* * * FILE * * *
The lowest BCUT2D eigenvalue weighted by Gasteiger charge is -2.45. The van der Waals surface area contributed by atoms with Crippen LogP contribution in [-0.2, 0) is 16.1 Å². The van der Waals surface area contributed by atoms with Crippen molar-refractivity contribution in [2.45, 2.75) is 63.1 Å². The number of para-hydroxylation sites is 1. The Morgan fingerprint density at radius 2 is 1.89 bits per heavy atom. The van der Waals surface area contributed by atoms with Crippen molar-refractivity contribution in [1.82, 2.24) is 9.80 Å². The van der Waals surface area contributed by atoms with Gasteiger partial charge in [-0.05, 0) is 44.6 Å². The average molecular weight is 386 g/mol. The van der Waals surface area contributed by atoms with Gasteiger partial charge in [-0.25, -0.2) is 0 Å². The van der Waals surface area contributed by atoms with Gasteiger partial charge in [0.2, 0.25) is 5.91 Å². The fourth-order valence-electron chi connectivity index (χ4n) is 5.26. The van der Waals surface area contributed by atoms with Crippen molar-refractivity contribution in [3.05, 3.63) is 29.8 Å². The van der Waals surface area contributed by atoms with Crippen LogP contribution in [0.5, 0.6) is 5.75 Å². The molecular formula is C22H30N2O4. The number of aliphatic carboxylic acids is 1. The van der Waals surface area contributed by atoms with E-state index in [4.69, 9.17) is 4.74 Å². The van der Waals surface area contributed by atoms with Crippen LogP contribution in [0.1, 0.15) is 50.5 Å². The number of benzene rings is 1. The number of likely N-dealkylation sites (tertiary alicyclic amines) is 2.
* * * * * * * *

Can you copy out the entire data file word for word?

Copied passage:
The lowest BCUT2D eigenvalue weighted by Gasteiger charge is -2.45. The van der Waals surface area contributed by atoms with Crippen LogP contribution in [-0.2, 0) is 16.1 Å². The van der Waals surface area contributed by atoms with Crippen molar-refractivity contribution in [2.45, 2.75) is 63.1 Å². The number of para-hydroxylation sites is 1. The Morgan fingerprint density at radius 2 is 1.89 bits per heavy atom. The van der Waals surface area contributed by atoms with Crippen molar-refractivity contribution in [1.82, 2.24) is 9.80 Å². The van der Waals surface area contributed by atoms with Gasteiger partial charge in [-0.05, 0) is 44.6 Å². The average molecular weight is 386 g/mol. The van der Waals surface area contributed by atoms with Gasteiger partial charge in [-0.25, -0.2) is 0 Å². The van der Waals surface area contributed by atoms with Gasteiger partial charge in [0.2, 0.25) is 5.91 Å². The fourth-order valence-electron chi connectivity index (χ4n) is 5.26. The van der Waals surface area contributed by atoms with Crippen molar-refractivity contribution in [3.05, 3.63) is 29.8 Å². The van der Waals surface area contributed by atoms with Crippen LogP contribution in [0.5, 0.6) is 5.75 Å². The molecular formula is C22H30N2O4. The number of aliphatic carboxylic acids is 1. The van der Waals surface area contributed by atoms with E-state index in [4.69, 9.17) is 4.74 Å². The van der Waals surface area contributed by atoms with Crippen LogP contribution in [0.1, 0.15) is 50.5 Å². The number of benzene rings is 1. The number of likely N-dealkylation sites (tertiary alicyclic amines) is 2.